© Wine-Searcher | Sotheby’s head of wine for Europe, Amayès Aouli, said expectations were hard to predict.

How do you manage the vineyard? Is there a common practice across the number of terroirs?

The considerable size of the vineyards determines their mode of maintenance. They are neat winegrowers who are located nearby, which allows us to benefit from their know-how within the specific terroir.

As for the unifying element of viticulture, this year the Domaine announced the conversion to organic viticulture targeting all wines produced from 2024 certified organic. We see this decision as a continuation of the organization owned by the hospital, placing more emphasis on health-related issues.

Can you tell us about the style of wine and the wine-growing logistics of the Hospices de Beaune?

The Domaine owns 60 ha of vineyards in total, with 80 percent premier cru and grand cru vineyards, stretching from Chablis to Pouilly, giving us many wonderful terroir options. After the harvest, all the wines are vinified by Ludivine Griveau and her team, since 2015 the style tends to be precise and mineral, favoring an optimal harvest time, precision for the whites and gentle extraction for the reds. Then, the wine is decanted into new oak barrels, which are transported to the Cuverie des Hospices.

Once the barrel is auctioned, the new owner selects a merchant, who completes the aging and bottles the wine once it is finished. The breeder can decide on the length of aging, the type of wood and the filtration before bottling, depending on the style of wine desired. Bottling is done according to the customer’s wishes, with several possibilities of format, case size and above all the possibility of including the customer’s name on the label. It’s a fantastic way to attach your name to the charity’s wonderful history.

Can you give us more information about the participants of the auction?

The specificity of this sale is that Burgundy merchants make up 60 to 70% of purchases. They bid for themselves or for their customers, who may be private individuals, restaurateurs, other players in the wine industry. Apart from that, we have individuals, who personally participate in this sale. In the end, everything is linked because as soon as you buy a barrel, you have to age it at a merchant for one or two years before bottling.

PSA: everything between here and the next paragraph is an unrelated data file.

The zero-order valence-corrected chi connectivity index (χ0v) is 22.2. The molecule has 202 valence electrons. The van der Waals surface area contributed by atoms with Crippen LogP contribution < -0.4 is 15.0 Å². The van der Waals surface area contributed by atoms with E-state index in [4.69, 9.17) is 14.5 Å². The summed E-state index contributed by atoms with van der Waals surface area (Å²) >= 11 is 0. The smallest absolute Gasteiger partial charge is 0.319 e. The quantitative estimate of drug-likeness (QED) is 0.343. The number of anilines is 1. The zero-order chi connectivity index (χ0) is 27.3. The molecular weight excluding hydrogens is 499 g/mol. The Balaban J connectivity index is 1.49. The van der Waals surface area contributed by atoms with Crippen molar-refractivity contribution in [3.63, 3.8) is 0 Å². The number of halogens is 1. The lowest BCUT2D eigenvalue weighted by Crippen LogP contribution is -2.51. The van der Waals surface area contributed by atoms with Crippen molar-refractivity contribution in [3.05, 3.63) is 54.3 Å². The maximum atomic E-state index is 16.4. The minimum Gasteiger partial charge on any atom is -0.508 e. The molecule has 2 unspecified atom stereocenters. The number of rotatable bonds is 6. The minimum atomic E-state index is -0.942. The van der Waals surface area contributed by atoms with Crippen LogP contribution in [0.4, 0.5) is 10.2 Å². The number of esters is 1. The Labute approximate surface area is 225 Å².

When it comes to individual bidders, we see an even split between their origins for Europe, the US, and Asia (each representing a third). France, Belgium, Switzerland, Germany and the United Kingdom are strongly represented on the European market. The US market is very dynamic right now. We see that American collectors are returning with happiness after last year still affected by the pandemic. Obviously, the strength of the US dollar is working in their favour, making a difference of about 20% compared to last year. As for the Asians, they mainly focus on the premier crus and grands crus, which ultimately make up around 80% of all the wines auctioned at the Hospices. In addition, the highest premier and grand cru wines are often purchased by European bidders, while the French focus much more on premier crus and villages in general.

How are auction proceeds used and what are they used for?

The entire sale of over 819 cuvées this year contributes to a charity – the Hospices de Beaune – contributing to the renovation, refurbishment and construction of the hospital and museum, with one notable exception – Exhibit of Presidents. This year, the profits go to children – the Princess Margot association (support for children with cancer) and the organization World Vision (which focuses on helping vulnerable children).

This year, the Presidents’ Piece, made from a blend of grapes from the Hospices plots in Corton Les Renardes, Corton Les Bressandes and Corton Les Chaumes, was sold for the record sum of $810,000.

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Elisha A. Tilghman